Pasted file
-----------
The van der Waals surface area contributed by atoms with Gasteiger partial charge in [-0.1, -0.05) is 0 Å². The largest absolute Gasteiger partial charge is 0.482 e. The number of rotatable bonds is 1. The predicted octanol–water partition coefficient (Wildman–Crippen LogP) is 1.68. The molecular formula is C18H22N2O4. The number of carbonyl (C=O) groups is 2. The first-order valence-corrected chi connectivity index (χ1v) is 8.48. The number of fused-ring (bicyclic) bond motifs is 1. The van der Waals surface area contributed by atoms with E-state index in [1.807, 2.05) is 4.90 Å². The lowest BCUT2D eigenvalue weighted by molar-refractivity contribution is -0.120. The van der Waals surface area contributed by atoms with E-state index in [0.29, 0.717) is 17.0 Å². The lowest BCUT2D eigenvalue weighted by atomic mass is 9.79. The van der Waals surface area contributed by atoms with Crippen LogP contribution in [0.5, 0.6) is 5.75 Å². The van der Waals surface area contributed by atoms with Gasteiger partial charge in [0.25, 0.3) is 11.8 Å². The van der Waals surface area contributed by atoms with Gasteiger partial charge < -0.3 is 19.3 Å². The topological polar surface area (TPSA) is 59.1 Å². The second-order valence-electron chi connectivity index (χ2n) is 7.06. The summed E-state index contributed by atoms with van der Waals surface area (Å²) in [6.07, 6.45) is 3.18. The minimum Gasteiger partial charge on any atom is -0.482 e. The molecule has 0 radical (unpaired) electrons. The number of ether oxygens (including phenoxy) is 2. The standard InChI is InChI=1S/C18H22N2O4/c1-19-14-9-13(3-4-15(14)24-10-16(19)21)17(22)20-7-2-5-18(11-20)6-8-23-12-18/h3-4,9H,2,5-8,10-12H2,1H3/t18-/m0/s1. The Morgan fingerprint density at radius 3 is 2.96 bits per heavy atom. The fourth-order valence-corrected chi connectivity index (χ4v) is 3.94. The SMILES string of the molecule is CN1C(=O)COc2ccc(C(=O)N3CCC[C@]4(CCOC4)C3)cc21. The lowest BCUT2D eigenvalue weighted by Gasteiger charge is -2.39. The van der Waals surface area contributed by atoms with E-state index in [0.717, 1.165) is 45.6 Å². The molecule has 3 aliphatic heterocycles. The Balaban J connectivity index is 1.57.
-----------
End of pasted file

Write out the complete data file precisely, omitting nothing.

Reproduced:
The van der Waals surface area contributed by atoms with Gasteiger partial charge in [-0.1, -0.05) is 0 Å². The largest absolute Gasteiger partial charge is 0.482 e. The number of rotatable bonds is 1. The predicted octanol–water partition coefficient (Wildman–Crippen LogP) is 1.68. The molecular formula is C18H22N2O4. The number of carbonyl (C=O) groups is 2. The first-order valence-corrected chi connectivity index (χ1v) is 8.48. The number of fused-ring (bicyclic) bond motifs is 1. The van der Waals surface area contributed by atoms with E-state index in [1.807, 2.05) is 4.90 Å². The lowest BCUT2D eigenvalue weighted by molar-refractivity contribution is -0.120. The van der Waals surface area contributed by atoms with E-state index in [0.29, 0.717) is 17.0 Å². The lowest BCUT2D eigenvalue weighted by atomic mass is 9.79. The van der Waals surface area contributed by atoms with Crippen LogP contribution in [0.5, 0.6) is 5.75 Å². The van der Waals surface area contributed by atoms with Gasteiger partial charge in [0.25, 0.3) is 11.8 Å². The van der Waals surface area contributed by atoms with Gasteiger partial charge < -0.3 is 19.3 Å². The topological polar surface area (TPSA) is 59.1 Å². The second-order valence-electron chi connectivity index (χ2n) is 7.06. The summed E-state index contributed by atoms with van der Waals surface area (Å²) in [6.07, 6.45) is 3.18. The minimum Gasteiger partial charge on any atom is -0.482 e. The molecule has 0 radical (unpaired) electrons. The number of ether oxygens (including phenoxy) is 2. The standard InChI is InChI=1S/C18H22N2O4/c1-19-14-9-13(3-4-15(14)24-10-16(19)21)17(22)20-7-2-5-18(11-20)6-8-23-12-18/h3-4,9H,2,5-8,10-12H2,1H3/t18-/m0/s1. The Morgan fingerprint density at radius 3 is 2.96 bits per heavy atom. The fourth-order valence-corrected chi connectivity index (χ4v) is 3.94. The SMILES string of the molecule is CN1C(=O)COc2ccc(C(=O)N3CCC[C@]4(CCOC4)C3)cc21. The lowest BCUT2D eigenvalue weighted by Gasteiger charge is -2.39. The van der Waals surface area contributed by atoms with E-state index in [0.717, 1.165) is 45.6 Å². The molecule has 3 aliphatic heterocycles. The Balaban J connectivity index is 1.57.